11. The Sleeping Flower Co. has earnings of \$1.75 per share. The benchmark PE for company is 18. What
stock price would you consider appropriate? What if the benchmark PE were 21?
12. TwitterMe, Inc., is a new company and currently has negative earnings. The company's sales are \$1.2
million and there are 130,000 shares outstanding. If the benchmark price-sales ratio is 5.2, what is your
estimate of an appropriate stock price? What if the price-sales ratio were 4.6?

## The constant dividend growth model is:

Pt = Dt (1 + g) / (R g)
So, the price of the stock today is:
P0 = D0 (1 + g) / (R g)
P0 = \$1.95(1.041) / (.102 .041)
P0 = \$33.28
The dividend at Year 4 is the dividend today times the FVIF for the growth rate in dividends and
four years, so:

P3 = D3 (1 + g) / (R g)
P3 = D0 (1 + g)4 / (R g)
P3 = \$1.95(1.041)4 / (.102 .041)
P3 = \$37.54
We can do the same thing to find the dividend in Year 16, which gives us the price in Year 15, so:
P15 = D15 (1 + g) / (R g)
P15 = D0 (1 + g)16 / (R g)
P15 = \$1.95(1.041)16 / (.102 .041)
P15 = \$60.80
There is another feature of the constant dividend growth model: The stock price grows at the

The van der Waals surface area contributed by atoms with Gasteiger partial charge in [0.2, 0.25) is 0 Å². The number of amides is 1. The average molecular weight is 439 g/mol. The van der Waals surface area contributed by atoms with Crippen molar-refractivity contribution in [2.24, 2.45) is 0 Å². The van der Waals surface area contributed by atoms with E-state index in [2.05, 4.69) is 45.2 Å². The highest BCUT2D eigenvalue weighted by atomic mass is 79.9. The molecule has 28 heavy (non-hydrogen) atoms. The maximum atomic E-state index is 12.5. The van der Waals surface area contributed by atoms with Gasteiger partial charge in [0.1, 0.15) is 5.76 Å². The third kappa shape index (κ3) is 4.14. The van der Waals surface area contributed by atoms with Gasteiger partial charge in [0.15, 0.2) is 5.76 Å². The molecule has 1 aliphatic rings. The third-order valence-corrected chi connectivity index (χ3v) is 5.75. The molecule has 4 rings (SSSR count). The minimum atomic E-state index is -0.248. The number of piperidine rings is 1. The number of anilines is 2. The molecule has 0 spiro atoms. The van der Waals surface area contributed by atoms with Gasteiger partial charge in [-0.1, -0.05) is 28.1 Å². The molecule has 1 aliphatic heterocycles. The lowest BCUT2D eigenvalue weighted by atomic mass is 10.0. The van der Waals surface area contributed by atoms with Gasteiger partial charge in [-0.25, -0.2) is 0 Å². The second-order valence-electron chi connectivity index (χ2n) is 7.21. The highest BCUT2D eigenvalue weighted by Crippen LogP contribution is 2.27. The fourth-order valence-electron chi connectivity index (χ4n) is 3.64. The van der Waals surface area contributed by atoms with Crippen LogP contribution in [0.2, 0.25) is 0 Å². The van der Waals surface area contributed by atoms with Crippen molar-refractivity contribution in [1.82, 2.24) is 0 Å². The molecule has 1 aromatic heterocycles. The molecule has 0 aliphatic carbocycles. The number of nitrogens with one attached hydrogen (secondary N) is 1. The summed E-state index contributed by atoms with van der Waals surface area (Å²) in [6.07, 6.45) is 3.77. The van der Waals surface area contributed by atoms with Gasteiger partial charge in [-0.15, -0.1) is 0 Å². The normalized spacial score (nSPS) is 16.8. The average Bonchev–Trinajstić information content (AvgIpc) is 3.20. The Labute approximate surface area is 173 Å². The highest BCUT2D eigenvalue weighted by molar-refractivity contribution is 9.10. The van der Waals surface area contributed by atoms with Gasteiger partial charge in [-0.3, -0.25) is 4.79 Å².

dividend growth rate. So, if we know the stock price today, we can find the future value for any
time in the future we want to calculate the stock price. In this problem, we want to know the
stock price in three years, and we have already calculated the stock price today. The stock price
in three years will be:
P3 = P0(1 + g)3
P3 = \$33.28(1 + .041)3
P3 = \$37.54
And the stock price in 15 years will be:
P15 = P0(1 + g)15
P15 = \$33.28(1 + .041)15
P15 = \$60.80
2.

We need to find the required return of the stock. Using the constant growth model, we can solve
the equation for R. Doing so, we find:
R = (D1 / P0) + g
R = (\$2.30 / \$39.85) + .045
R = .1027, or 10.27%

3.

The dividend yield is the dividend next year divided by the current price, so the dividend yield is:
Dividend yield = D1 / P0
Dividend yield = \$2.30 / \$39.85
Dividend yield = .0577, or 5.77%
The capital gains yield, or percentage increase in the stock price, is the same as the dividend
growth rate, so:
Capital gains yield = 4.5%

4.

Using the constant growth model, we find the price of the stock today is:
P0 = D1 / (R g)
P0 = \$3.65 / (.12 .051)
P0 = \$52.90

5.

The required return of a stock is made up of two parts: The dividend yield and the capital gains
yield. So, the required return of this stock is:

## R = Dividend yield + Capital gains yield

R = .057 + .049
R = .1060, or 10.60%
6.

We know the stock has a required return of 12 percent, and the dividend and capital gains yield
are equal, so:
Dividend yield = 1/2(.12)